Independence Day Memory

Remember our national anthem..”O Say, can  you see?”   I sang that every morning after our Bible reading and prayer in my Florida public school classroom until I graduated from high school.  Francis Scott Key wrote it during the war of 1812.  He also wrote this beautiful hymn:

“Lord, with glowing heart I’d praise Thee, For the bliss Thy love bestows,

For the pard’ning grace that saves me, And the peace that from it flows;

Help, O God, my weak endeavor; This dull soul to rapture raise;

Thou must light the flame, or never…  Can my love be warm’d to praise.

Praise, my soul the God that sought thee,  Wretched wand’rer far astray,

Found thee lost,  and kindly brought thee   From the paths of death away:

Praise, with love’s devoutest feeling,  Him who saw thy guilt-born fear.

And, the light of hope revealing, Bade the blood-stain’d cross appear.”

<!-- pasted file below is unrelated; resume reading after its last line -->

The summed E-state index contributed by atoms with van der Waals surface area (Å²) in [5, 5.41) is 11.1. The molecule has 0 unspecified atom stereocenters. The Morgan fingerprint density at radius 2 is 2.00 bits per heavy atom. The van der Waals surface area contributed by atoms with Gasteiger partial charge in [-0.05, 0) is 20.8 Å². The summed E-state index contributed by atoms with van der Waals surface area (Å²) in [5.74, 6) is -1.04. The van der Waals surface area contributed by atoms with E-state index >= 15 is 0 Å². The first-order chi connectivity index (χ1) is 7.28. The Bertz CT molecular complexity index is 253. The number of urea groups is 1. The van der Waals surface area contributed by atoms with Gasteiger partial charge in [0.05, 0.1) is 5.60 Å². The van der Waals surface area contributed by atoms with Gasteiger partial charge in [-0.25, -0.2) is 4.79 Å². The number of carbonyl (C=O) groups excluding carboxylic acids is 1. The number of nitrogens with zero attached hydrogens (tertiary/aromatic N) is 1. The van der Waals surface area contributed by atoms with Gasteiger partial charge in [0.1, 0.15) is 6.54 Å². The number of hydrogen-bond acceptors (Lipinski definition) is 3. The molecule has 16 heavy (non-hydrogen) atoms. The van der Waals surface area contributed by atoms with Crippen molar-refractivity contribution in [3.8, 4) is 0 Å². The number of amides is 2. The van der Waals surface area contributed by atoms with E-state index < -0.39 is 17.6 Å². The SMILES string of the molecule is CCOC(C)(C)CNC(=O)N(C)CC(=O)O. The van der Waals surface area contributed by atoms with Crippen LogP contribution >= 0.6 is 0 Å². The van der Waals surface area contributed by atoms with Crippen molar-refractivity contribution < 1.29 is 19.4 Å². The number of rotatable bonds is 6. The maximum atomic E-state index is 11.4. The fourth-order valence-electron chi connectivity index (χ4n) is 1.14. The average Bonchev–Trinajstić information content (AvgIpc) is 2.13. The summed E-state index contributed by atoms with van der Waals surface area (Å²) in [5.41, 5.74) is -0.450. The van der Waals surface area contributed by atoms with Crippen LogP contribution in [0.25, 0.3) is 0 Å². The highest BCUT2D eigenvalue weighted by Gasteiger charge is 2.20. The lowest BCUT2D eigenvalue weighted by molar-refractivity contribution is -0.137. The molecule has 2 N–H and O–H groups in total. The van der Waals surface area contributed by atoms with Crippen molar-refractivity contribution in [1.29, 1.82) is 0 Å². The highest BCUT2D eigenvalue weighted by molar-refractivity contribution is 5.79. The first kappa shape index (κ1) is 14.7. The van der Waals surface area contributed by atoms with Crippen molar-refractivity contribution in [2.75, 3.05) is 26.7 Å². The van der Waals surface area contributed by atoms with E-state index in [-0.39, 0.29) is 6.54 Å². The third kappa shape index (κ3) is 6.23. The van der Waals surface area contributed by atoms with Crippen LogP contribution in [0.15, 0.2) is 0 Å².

Oh my, Key was a Christian.  He could write about doctrinal matters, and love for God in the same poem.    I’m very thankful we had the freedom in our schools to know about him as I grew up.  Then, I heard this song when I was in my forties….Scroll categories to “Introductions” for names of others who could blend reformed Christian teachings with matters of the heart and life experiences. God Bless America.

About Carol Brandt

I earned a B.A. in History from Florida State University and M.Ed in.Higher Education from Florida Atlantic University. I taught high school social studies before "retiring" to full-time homemaking and raising two daughters. Now I love being a grandmother to four boys and a girl. I have also raised five collies. My husband, John, was an optometrist, who worked tirelessly for his profession through private practice and as a consultant, and served on the Board of Trustees of Illinois College of Optometry for twenty years. Ernest Reisinger was my chief mentor in this warm-hearted application of Calvinism. He gave me many books! The Founders Journal and Founders Conferences, Martyn Lloyd-Jones, and Charles Spurgeon have been other sources of Reformed thinking as well as the other warm-hearted ones listed in my book, "Warm-hearted Calvinists."

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